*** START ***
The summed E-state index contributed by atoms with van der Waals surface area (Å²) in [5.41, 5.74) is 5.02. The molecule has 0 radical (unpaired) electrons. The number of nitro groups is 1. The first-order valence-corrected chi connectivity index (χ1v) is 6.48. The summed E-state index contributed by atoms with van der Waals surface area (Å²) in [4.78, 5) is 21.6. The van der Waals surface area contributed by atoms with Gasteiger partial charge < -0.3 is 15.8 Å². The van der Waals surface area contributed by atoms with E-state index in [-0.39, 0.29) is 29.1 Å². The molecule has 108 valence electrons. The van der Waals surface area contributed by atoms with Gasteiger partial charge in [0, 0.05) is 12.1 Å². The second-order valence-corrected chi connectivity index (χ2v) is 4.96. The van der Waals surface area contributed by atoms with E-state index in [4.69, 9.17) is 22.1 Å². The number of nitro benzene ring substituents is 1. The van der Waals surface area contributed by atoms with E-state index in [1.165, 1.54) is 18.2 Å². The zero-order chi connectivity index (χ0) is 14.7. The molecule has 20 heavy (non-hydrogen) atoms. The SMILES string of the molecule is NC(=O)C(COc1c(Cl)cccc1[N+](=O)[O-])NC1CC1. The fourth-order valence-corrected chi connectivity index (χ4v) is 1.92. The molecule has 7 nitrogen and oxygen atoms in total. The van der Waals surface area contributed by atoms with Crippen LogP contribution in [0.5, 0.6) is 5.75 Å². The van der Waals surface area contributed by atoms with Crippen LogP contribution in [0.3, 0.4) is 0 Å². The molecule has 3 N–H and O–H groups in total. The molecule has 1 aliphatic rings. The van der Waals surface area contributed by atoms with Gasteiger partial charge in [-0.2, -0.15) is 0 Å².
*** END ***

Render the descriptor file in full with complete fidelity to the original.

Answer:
The summed E-state index contributed by atoms with van der Waals surface area (Å²) in [5.41, 5.74) is 5.02. The molecule has 0 radical (unpaired) electrons. The number of nitro groups is 1. The first-order valence-corrected chi connectivity index (χ1v) is 6.48. The summed E-state index contributed by atoms with van der Waals surface area (Å²) in [4.78, 5) is 21.6. The van der Waals surface area contributed by atoms with Gasteiger partial charge < -0.3 is 15.8 Å². The van der Waals surface area contributed by atoms with E-state index in [-0.39, 0.29) is 29.1 Å². The molecule has 108 valence electrons. The van der Waals surface area contributed by atoms with Gasteiger partial charge in [0, 0.05) is 12.1 Å². The second-order valence-corrected chi connectivity index (χ2v) is 4.96. The van der Waals surface area contributed by atoms with E-state index in [4.69, 9.17) is 22.1 Å². The number of nitro benzene ring substituents is 1. The van der Waals surface area contributed by atoms with E-state index in [1.165, 1.54) is 18.2 Å². The zero-order chi connectivity index (χ0) is 14.7. The molecule has 20 heavy (non-hydrogen) atoms. The SMILES string of the molecule is NC(=O)C(COc1c(Cl)cccc1[N+](=O)[O-])NC1CC1. The fourth-order valence-corrected chi connectivity index (χ4v) is 1.92. The molecule has 7 nitrogen and oxygen atoms in total. The van der Waals surface area contributed by atoms with Crippen LogP contribution in [0.5, 0.6) is 5.75 Å². The van der Waals surface area contributed by atoms with Crippen LogP contribution in [0.3, 0.4) is 0 Å². The molecule has 3 N–H and O–H groups in total. The molecule has 1 aliphatic rings. The van der Waals surface area contributed by atoms with Gasteiger partial charge in [-0.2, -0.15) is 0 Å².